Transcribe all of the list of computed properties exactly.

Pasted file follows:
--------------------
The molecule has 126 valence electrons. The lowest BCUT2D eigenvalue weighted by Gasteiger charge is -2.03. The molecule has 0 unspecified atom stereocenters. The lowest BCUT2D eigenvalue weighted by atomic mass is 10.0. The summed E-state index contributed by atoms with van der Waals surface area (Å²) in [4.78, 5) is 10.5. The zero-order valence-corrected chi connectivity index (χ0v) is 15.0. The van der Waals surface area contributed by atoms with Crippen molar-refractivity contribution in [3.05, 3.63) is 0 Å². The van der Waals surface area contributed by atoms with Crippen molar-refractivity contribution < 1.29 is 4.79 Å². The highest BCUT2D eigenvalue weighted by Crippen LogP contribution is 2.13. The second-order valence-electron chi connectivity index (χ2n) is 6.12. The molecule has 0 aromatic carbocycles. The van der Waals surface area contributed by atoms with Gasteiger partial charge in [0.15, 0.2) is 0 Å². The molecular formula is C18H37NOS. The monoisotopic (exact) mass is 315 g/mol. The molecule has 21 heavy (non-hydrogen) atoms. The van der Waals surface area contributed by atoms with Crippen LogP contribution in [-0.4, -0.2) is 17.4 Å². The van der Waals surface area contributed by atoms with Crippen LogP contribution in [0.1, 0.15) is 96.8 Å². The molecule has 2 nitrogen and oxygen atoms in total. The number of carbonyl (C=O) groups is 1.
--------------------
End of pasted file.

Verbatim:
The molecule has 126 valence electrons. The lowest BCUT2D eigenvalue weighted by Gasteiger charge is -2.03. The molecule has 0 unspecified atom stereocenters. The lowest BCUT2D eigenvalue weighted by atomic mass is 10.0. The summed E-state index contributed by atoms with van der Waals surface area (Å²) in [4.78, 5) is 10.5. The zero-order valence-corrected chi connectivity index (χ0v) is 15.0. The van der Waals surface area contributed by atoms with Crippen molar-refractivity contribution in [3.05, 3.63) is 0 Å². The van der Waals surface area contributed by atoms with Crippen molar-refractivity contribution < 1.29 is 4.79 Å². The highest BCUT2D eigenvalue weighted by Crippen LogP contribution is 2.13. The second-order valence-electron chi connectivity index (χ2n) is 6.12. The molecule has 0 aromatic carbocycles. The van der Waals surface area contributed by atoms with Gasteiger partial charge in [0.15, 0.2) is 0 Å². The molecular formula is C18H37NOS. The monoisotopic (exact) mass is 315 g/mol. The molecule has 21 heavy (non-hydrogen) atoms. The van der Waals surface area contributed by atoms with Crippen LogP contribution in [-0.4, -0.2) is 17.4 Å². The van der Waals surface area contributed by atoms with Crippen LogP contribution in [0.1, 0.15) is 96.8 Å². The molecule has 2 nitrogen and oxygen atoms in total. The number of carbonyl (C=O) groups is 1.